Anytime over the past year-and-a-half or so, whenever someone asked me what I thought about the CrunchPad, my answer was pretty much always the same: you’ll never get your hands on one. Call me a cynic, but I just found it difficult to believe that Mike Arrington would be able to pull off what no other major consumer electronics manufacturer has been unable to do as of yet. Today, Mike announced that the CrunchPad is dead. No more. Kaput. I’m not surprised.
Let me make myself clear, though. My thoughts had nothing to do with the capabilities of Arrington, FusionGarage, or anyone else involved in the project. I simply felt that there would be an outside influence that would knock the project off-track. Conspiracy theory or not, if a major manufacturer that had a lot of pull in the area where these devices are manufactured (like China) truly wanted to play hardball to make sure a small start-up couldn’t release a device like the CrunchPad because they were going to be releasing something similar, at a much higher price, I bet they could pull that off.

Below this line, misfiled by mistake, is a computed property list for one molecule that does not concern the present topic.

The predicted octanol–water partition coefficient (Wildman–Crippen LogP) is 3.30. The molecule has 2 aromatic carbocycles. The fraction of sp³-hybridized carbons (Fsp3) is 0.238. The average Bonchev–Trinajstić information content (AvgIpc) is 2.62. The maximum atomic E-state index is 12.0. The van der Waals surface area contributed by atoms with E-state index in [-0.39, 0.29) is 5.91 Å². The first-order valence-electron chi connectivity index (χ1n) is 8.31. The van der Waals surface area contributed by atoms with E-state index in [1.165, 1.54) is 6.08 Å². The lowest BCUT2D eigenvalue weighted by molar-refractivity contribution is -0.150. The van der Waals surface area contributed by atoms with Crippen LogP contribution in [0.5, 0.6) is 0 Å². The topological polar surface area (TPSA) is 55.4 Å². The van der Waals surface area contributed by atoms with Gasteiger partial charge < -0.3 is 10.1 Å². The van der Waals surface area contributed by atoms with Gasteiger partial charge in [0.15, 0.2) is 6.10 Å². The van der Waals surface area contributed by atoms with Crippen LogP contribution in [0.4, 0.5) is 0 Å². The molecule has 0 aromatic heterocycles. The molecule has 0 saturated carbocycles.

Not to say that this is what happened, I’m just thinking aloud. However, when you read Mike’s post on the matter, you quickly realize that something went on, and it was something strange and sudden. Either way, the CrunchPad is dead. No worries, though, 2010 will be the year that the tablet hits the mainstream.
Read More | TechCrunch
The CrunchPad, a mobile web tablet that is completely optimized for web usage, seems to be on the verge of coming to fruition. Bits reports that, according to Mike Arrington, we should expect an official announcement sometime this month, or next month, and that the CrunchPad will be available “as soon as possible.” As it turns out, Mike Arrington, the man behind TechCrunch, has been spending about two-thirds of him time working on the CrunchPad over the last six months alongside a 15-person team from Fusion Garage.
The CrunchPad is an Intel Atom-powered touchscreen tablet, aimed at letting you use the Internet comfortably from it’s 12-inch screen. There is no keyboard (although, you can plug one in) and no mouse. In the simplest terms, you can think of it as a large, 12-inch iPhone that only runs Safari. Except the CrunchPad also supports Flash. The best part, though, is that this device will cost under $300. A 12-inch WebKit-based tablet device, for under $300? Sign me up.
Read More | Bits